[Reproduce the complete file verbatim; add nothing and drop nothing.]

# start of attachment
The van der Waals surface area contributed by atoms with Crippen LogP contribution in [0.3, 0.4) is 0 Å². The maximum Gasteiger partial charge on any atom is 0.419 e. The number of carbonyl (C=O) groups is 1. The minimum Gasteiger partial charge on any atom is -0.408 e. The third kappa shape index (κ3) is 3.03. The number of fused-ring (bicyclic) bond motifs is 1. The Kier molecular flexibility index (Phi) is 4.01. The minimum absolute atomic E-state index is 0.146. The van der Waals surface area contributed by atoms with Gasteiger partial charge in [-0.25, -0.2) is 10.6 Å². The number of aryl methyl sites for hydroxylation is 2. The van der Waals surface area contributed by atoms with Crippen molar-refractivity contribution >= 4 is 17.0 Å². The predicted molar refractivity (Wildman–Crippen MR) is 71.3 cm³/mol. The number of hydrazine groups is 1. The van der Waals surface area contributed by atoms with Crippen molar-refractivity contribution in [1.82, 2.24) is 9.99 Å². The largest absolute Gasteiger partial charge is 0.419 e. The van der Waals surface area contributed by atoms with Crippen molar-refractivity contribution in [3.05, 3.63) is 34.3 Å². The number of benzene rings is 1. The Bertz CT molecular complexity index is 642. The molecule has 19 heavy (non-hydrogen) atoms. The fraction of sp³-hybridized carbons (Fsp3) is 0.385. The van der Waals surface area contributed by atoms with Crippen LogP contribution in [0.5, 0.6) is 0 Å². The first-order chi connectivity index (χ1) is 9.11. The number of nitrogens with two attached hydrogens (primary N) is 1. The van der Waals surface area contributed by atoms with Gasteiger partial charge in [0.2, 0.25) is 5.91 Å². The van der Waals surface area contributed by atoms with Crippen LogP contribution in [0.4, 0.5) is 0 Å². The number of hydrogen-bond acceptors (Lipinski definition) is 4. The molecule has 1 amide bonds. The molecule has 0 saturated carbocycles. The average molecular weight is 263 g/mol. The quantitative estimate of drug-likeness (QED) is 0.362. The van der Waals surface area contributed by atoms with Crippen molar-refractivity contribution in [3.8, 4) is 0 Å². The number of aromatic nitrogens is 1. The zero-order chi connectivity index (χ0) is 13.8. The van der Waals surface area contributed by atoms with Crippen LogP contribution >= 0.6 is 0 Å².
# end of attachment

The van der Waals surface area contributed by atoms with Crippen LogP contribution in [0.3, 0.4) is 0 Å². The maximum Gasteiger partial charge on any atom is 0.419 e. The number of carbonyl (C=O) groups is 1. The minimum Gasteiger partial charge on any atom is -0.408 e. The third kappa shape index (κ3) is 3.03. The number of fused-ring (bicyclic) bond motifs is 1. The Kier molecular flexibility index (Phi) is 4.01. The minimum absolute atomic E-state index is 0.146. The van der Waals surface area contributed by atoms with Gasteiger partial charge in [-0.25, -0.2) is 10.6 Å². The number of aryl methyl sites for hydroxylation is 2. The van der Waals surface area contributed by atoms with Crippen molar-refractivity contribution >= 4 is 17.0 Å². The predicted molar refractivity (Wildman–Crippen MR) is 71.3 cm³/mol. The number of hydrazine groups is 1. The van der Waals surface area contributed by atoms with Crippen molar-refractivity contribution in [1.82, 2.24) is 9.99 Å². The largest absolute Gasteiger partial charge is 0.419 e. The van der Waals surface area contributed by atoms with Crippen molar-refractivity contribution in [3.05, 3.63) is 34.3 Å². The number of benzene rings is 1. The Bertz CT molecular complexity index is 642. The molecule has 19 heavy (non-hydrogen) atoms. The fraction of sp³-hybridized carbons (Fsp3) is 0.385. The van der Waals surface area contributed by atoms with Crippen LogP contribution in [0.5, 0.6) is 0 Å². The first-order chi connectivity index (χ1) is 9.11. The number of nitrogens with two attached hydrogens (primary N) is 1. The van der Waals surface area contributed by atoms with Gasteiger partial charge in [0.2, 0.25) is 5.91 Å². The van der Waals surface area contributed by atoms with Crippen LogP contribution in [0.4, 0.5) is 0 Å². The number of hydrogen-bond acceptors (Lipinski definition) is 4. The molecule has 1 amide bonds. The molecule has 0 saturated carbocycles. The average molecular weight is 263 g/mol. The quantitative estimate of drug-likeness (QED) is 0.362. The van der Waals surface area contributed by atoms with Crippen molar-refractivity contribution in [3.8, 4) is 0 Å². The number of aromatic nitrogens is 1. The zero-order chi connectivity index (χ0) is 13.8. The van der Waals surface area contributed by atoms with Crippen LogP contribution >= 0.6 is 0 Å².